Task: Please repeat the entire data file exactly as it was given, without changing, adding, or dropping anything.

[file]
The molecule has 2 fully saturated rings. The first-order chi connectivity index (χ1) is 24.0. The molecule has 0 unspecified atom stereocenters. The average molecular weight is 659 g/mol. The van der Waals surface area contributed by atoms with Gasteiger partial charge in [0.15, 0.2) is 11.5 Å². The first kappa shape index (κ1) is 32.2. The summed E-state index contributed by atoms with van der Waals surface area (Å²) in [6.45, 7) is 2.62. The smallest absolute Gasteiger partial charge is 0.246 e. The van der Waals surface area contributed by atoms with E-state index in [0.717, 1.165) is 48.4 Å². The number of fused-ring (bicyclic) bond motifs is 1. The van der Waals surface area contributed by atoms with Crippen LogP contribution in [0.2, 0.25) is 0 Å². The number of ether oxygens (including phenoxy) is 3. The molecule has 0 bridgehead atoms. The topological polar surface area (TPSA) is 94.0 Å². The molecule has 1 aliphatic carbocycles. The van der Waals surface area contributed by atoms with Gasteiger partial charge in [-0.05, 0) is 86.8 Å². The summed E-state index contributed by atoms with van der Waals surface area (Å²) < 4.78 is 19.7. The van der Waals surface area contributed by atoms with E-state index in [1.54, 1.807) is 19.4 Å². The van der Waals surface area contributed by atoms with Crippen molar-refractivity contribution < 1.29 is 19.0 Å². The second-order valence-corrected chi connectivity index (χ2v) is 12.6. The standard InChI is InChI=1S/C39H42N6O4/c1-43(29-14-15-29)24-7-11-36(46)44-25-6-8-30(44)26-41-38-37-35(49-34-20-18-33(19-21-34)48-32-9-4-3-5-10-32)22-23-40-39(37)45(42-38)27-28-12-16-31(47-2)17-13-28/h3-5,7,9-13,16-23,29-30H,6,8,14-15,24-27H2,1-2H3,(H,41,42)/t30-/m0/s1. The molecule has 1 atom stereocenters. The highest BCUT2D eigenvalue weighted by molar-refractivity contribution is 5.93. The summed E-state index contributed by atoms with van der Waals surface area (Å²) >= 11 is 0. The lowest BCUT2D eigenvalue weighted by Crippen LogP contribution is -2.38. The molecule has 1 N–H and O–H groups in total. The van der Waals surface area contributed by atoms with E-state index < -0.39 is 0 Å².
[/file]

The molecule has 2 fully saturated rings. The first-order chi connectivity index (χ1) is 24.0. The molecule has 0 unspecified atom stereocenters. The average molecular weight is 659 g/mol. The van der Waals surface area contributed by atoms with Gasteiger partial charge in [0.15, 0.2) is 11.5 Å². The first kappa shape index (κ1) is 32.2. The summed E-state index contributed by atoms with van der Waals surface area (Å²) in [6.45, 7) is 2.62. The smallest absolute Gasteiger partial charge is 0.246 e. The van der Waals surface area contributed by atoms with E-state index in [0.717, 1.165) is 48.4 Å². The number of fused-ring (bicyclic) bond motifs is 1. The van der Waals surface area contributed by atoms with Crippen LogP contribution in [0.2, 0.25) is 0 Å². The number of ether oxygens (including phenoxy) is 3. The molecule has 0 bridgehead atoms. The topological polar surface area (TPSA) is 94.0 Å². The molecule has 1 aliphatic carbocycles. The van der Waals surface area contributed by atoms with Gasteiger partial charge in [-0.05, 0) is 86.8 Å². The summed E-state index contributed by atoms with van der Waals surface area (Å²) < 4.78 is 19.7. The van der Waals surface area contributed by atoms with E-state index in [1.54, 1.807) is 19.4 Å². The van der Waals surface area contributed by atoms with Crippen molar-refractivity contribution < 1.29 is 19.0 Å². The second-order valence-corrected chi connectivity index (χ2v) is 12.6. The standard InChI is InChI=1S/C39H42N6O4/c1-43(29-14-15-29)24-7-11-36(46)44-25-6-8-30(44)26-41-38-37-35(49-34-20-18-33(19-21-34)48-32-9-4-3-5-10-32)22-23-40-39(37)45(42-38)27-28-12-16-31(47-2)17-13-28/h3-5,7,9-13,16-23,29-30H,6,8,14-15,24-27H2,1-2H3,(H,41,42)/t30-/m0/s1. The molecule has 1 atom stereocenters. The highest BCUT2D eigenvalue weighted by molar-refractivity contribution is 5.93. The summed E-state index contributed by atoms with van der Waals surface area (Å²) >= 11 is 0. The lowest BCUT2D eigenvalue weighted by Crippen LogP contribution is -2.38. The molecule has 1 N–H and O–H groups in total. The van der Waals surface area contributed by atoms with E-state index < -0.39 is 0 Å².